I managed to bust out Smokkee when we were down to 6 players when my A-10 outran his K-J. (I bring that up only because I am sure it will never happen again). But either my luck, my logic, or more likely both failed me a short time later. With a suited A-3, I decided I wanted to see a flop bad enough to call a 2,500 bet (I had about 16,000 at that point). The flop was a rainbow, but I did hit bottom pair. My boy Mungo (I should say Guin, but Mungo makes me think of a St. Bernard for some reason, and so does his avatar, which is actually a penguin. Did I ever mention I smoked a lot of weed in the 80’s…and 90’s) Hoyed me. The board was showing 3-10-J at that point, and I really didn’t think any of those had hit him. His big bet pre-flop made me think he had A-K or A-Q, I don’t think he bets that much with anything lower than that, and I think he bets more if he has a pair. Since he is pushing now, I am putting him on K-Q, giving him the OESD. I tell myself that fifth place is still pretty good, and call, pretty sure that I was actually ahead at this point. When the turn brought up a Queen, I knew I was beat. Mungo told me I should fold, but it isn’t as if I am really going to be able to battle my way back from one chip, so I had to call. He did have the K-Q, so the only thing that can help me on the river is an Ace or 3, neither of which hits. See, in order for me to win, I have to get all of my chips in when I am behind. This time I was ahead when the chips went in, so really I never stood a chance.

So, IGH in 5th. Which was at least a $52 payday. And which brings my average finish in this tournament to the high teens. And heck, I was able to repay Mungo for doubling me up so many times the last time I was able to make it to the final table. Of course now I think I owe Shane and Smokkee some chips. Damn, I may never win this thing.

When will I ever learn?

I really need to remind myself that when I am losing at poker I need to just quit playing for a while instead of playing my way back to a win. In my experience, if I am on a losing streak, I will continue to lose. Not only because the cards aren’t falling my way, but also because I make bad decisions in what seem (at the time) like decent positions to try to steal my way back into it. That never works.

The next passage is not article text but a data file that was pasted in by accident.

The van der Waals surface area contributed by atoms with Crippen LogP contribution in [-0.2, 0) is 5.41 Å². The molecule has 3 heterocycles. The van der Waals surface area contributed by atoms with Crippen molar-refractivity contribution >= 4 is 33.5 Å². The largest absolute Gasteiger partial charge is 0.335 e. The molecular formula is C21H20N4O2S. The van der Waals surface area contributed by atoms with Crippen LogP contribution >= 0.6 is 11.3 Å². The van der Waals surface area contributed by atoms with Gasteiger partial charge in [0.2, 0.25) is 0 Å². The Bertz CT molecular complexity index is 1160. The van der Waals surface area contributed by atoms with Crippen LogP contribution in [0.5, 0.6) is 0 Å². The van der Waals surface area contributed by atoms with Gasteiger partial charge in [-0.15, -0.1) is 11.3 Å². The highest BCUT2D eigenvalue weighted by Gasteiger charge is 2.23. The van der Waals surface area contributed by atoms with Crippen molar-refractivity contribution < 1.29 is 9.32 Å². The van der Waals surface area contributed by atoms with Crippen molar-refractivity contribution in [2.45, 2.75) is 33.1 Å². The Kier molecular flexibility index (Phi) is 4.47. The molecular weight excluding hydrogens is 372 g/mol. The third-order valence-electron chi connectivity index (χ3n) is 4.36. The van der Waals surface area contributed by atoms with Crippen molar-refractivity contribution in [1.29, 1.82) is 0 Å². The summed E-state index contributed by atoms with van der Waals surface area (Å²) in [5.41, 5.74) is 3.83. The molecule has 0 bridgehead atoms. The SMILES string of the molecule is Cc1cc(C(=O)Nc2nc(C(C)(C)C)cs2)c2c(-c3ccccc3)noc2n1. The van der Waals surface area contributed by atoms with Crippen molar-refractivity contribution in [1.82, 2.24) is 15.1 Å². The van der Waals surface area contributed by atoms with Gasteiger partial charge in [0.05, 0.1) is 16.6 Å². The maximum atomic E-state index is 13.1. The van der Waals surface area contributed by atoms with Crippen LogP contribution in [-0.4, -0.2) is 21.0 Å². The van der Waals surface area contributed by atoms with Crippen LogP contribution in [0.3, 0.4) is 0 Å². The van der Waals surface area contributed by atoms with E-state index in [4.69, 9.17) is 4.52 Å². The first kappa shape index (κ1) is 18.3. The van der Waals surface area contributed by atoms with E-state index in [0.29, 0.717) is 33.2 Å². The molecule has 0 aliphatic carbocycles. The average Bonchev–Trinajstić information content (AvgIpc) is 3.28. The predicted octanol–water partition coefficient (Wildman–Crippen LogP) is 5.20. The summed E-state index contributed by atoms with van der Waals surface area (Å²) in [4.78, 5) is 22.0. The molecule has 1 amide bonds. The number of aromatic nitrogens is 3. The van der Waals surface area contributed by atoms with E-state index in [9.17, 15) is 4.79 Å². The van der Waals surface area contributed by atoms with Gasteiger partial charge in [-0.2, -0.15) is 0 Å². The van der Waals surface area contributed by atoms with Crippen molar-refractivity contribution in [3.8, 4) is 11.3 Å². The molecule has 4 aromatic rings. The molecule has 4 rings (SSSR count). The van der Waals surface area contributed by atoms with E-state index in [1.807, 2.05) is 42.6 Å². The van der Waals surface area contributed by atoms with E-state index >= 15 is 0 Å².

Yesterday I played in three tournaments (well four. I also played in the blogger championship and finished 1,024th out of 2,400 entrants, though I was not actually even here to see it. Had I been here, I am sure I would have donked out long before that.), and I performed terribly in the first, which carried over into the second and third. I was playing in all three simultaneously, which I have found to actually improve my play since I am making my decisions based more on my hands and actual odds than trying to pull sneaky moves and the such. Unfortunately, when my full house went down to a higher full house on the first table, I tilted. But since I was playing in three different tournaments, I tilted in all of them. I actually lost the very next hand in one of them (which was not the one I had been administered the bad beat in) when I decided to go all in with a 47 offsuit (I think emotion might have played a small role in that one…). After that, I refused to be patient and wait for a hand to play, and started trying to play hands that were far from premium; sure I would always like to see the flop with a 10-J offsuit, but actually betting 3x the big blind, then calling an all in raise with it isn’t something I would normally do with that hand -especially not when it is the chip leader that pushed. That is the kind of boneheaded crap I do when I am losing; I make myself lose even more, then try to blame it on the cards. Of course when I look back on it it is pretty clear that the cards were just victims in my rage induced play.